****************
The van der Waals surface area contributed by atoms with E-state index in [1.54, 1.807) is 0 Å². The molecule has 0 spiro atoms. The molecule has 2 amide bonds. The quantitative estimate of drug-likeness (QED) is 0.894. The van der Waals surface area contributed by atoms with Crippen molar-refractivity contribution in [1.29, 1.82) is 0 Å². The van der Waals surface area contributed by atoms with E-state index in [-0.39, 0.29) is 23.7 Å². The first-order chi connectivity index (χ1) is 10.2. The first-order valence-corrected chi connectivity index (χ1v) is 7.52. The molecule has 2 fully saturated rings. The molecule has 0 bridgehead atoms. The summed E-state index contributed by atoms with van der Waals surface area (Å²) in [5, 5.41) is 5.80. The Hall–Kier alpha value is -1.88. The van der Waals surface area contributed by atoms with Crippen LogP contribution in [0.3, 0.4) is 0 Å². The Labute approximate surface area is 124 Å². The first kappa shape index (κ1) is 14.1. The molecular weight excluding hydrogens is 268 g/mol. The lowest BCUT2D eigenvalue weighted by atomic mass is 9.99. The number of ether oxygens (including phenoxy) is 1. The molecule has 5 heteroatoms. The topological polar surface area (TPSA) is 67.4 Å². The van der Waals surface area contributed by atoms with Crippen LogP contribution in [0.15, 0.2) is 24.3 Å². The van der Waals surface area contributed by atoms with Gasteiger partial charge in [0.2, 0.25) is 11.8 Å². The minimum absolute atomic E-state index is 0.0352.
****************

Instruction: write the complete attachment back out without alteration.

The van der Waals surface area contributed by atoms with E-state index in [1.54, 1.807) is 0 Å². The molecule has 0 spiro atoms. The molecule has 2 amide bonds. The quantitative estimate of drug-likeness (QED) is 0.894. The van der Waals surface area contributed by atoms with Crippen molar-refractivity contribution in [1.29, 1.82) is 0 Å². The van der Waals surface area contributed by atoms with E-state index in [-0.39, 0.29) is 23.7 Å². The first-order chi connectivity index (χ1) is 10.2. The first-order valence-corrected chi connectivity index (χ1v) is 7.52. The molecule has 2 fully saturated rings. The molecule has 0 bridgehead atoms. The summed E-state index contributed by atoms with van der Waals surface area (Å²) in [5, 5.41) is 5.80. The Hall–Kier alpha value is -1.88. The van der Waals surface area contributed by atoms with Crippen LogP contribution in [0.3, 0.4) is 0 Å². The Labute approximate surface area is 124 Å². The first kappa shape index (κ1) is 14.1. The molecular weight excluding hydrogens is 268 g/mol. The lowest BCUT2D eigenvalue weighted by atomic mass is 9.99. The number of ether oxygens (including phenoxy) is 1. The molecule has 5 heteroatoms. The topological polar surface area (TPSA) is 67.4 Å². The van der Waals surface area contributed by atoms with Crippen LogP contribution in [0.15, 0.2) is 24.3 Å². The van der Waals surface area contributed by atoms with Gasteiger partial charge in [0.2, 0.25) is 11.8 Å². The minimum absolute atomic E-state index is 0.0352.